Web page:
The better dress shirt is one of the few products whose craft has been relatively uncompromised by modern manufacturing technology. Due to the many pieces that must be put together and the exacting sewing procedures required, there is no substitute for the skilled, highly trained labor needed to produce a fine dress shirt. As it is not covered over by linings and such, a dress shirt's construction, with the exception of collar and cuff, can be more easily evaluated than that of tailored clothing or neckties. All of its stitching, seams, and finishing are plainly exposed to the inquiring eye, especially if one knows what to look for and why.

There can be some details of workmanship that, should even one be found present, signal your investigation is at an end and the shirt's dearer price has been confirmed. Most of these benchmarks are holdovers from a less mechanized age when the standards for deluxe quality were set by bespoke shirt makers. No manufacturer would willingly invest in the labor required to make such a shirt without ensuring the fabric was of a quality that justified the product's retail price. He would be hard-pressed to recoup the cost of such craftsmanship if it was wasted on a shirt composed of inferior cloth.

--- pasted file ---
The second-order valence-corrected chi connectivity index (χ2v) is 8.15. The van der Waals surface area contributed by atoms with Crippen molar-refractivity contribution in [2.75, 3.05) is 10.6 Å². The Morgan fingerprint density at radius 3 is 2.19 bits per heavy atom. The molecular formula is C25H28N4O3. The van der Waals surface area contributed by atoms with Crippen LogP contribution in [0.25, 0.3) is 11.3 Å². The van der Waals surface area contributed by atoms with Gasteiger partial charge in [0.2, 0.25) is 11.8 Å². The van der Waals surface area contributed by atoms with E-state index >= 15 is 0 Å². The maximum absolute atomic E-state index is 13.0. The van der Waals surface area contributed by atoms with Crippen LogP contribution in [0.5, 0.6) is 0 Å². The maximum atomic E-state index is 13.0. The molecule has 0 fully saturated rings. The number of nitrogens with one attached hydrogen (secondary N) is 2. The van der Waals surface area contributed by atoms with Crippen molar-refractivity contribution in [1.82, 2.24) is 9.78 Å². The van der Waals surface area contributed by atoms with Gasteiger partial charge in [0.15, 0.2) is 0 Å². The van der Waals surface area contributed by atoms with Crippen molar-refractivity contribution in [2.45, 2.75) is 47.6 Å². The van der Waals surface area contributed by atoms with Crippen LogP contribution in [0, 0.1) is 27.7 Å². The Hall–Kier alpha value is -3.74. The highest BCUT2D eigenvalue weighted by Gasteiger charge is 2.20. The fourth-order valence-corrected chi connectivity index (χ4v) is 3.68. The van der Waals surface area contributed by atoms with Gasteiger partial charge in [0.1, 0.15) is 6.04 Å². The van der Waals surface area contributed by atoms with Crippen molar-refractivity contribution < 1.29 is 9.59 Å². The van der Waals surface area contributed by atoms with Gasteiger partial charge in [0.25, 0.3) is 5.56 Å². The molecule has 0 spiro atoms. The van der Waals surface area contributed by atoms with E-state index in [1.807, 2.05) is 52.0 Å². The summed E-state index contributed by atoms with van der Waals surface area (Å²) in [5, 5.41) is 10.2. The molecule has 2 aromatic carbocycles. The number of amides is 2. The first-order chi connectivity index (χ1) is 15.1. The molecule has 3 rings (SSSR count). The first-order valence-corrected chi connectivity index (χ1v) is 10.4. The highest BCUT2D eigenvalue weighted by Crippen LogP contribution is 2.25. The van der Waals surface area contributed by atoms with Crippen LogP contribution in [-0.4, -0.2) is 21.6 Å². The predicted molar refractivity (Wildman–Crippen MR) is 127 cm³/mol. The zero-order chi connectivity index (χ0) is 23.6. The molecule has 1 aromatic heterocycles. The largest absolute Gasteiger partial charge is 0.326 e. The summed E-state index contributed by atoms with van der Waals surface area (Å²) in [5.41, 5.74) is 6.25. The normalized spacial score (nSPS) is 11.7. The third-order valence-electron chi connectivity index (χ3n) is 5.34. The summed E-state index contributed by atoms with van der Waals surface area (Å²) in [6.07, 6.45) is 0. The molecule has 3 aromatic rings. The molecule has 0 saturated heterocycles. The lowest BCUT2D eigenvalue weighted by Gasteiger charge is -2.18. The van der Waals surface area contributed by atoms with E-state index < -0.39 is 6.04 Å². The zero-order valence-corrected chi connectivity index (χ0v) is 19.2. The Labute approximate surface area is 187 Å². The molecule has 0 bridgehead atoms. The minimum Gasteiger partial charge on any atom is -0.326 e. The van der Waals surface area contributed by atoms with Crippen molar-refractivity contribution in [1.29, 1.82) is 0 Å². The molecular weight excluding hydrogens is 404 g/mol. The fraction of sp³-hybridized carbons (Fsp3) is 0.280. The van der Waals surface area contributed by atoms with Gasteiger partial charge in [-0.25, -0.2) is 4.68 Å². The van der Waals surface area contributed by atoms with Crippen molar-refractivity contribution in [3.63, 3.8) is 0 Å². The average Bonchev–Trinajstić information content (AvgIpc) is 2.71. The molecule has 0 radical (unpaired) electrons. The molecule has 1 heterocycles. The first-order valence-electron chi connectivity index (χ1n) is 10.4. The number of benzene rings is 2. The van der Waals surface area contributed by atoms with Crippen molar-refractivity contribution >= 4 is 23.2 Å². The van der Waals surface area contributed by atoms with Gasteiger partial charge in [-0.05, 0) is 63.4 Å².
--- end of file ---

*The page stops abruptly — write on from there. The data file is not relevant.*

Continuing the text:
The handmade buttonhole is a detail rarely found in shirt made outside of France or Italy. If you have a shirt with handmade buttonholes it represents a piece of workmanship that literally comes from the old country. Now, some custom shirt makers will argue in favor of a fine machine-made buttonhole over a handmade one, but handmade buttonholes are a mark of top-drawer threads. Ironically, their imperfect and visible portion can only identify them. As with legitimate custom tailored clothes, buttonholes are to be handmade, nothing less.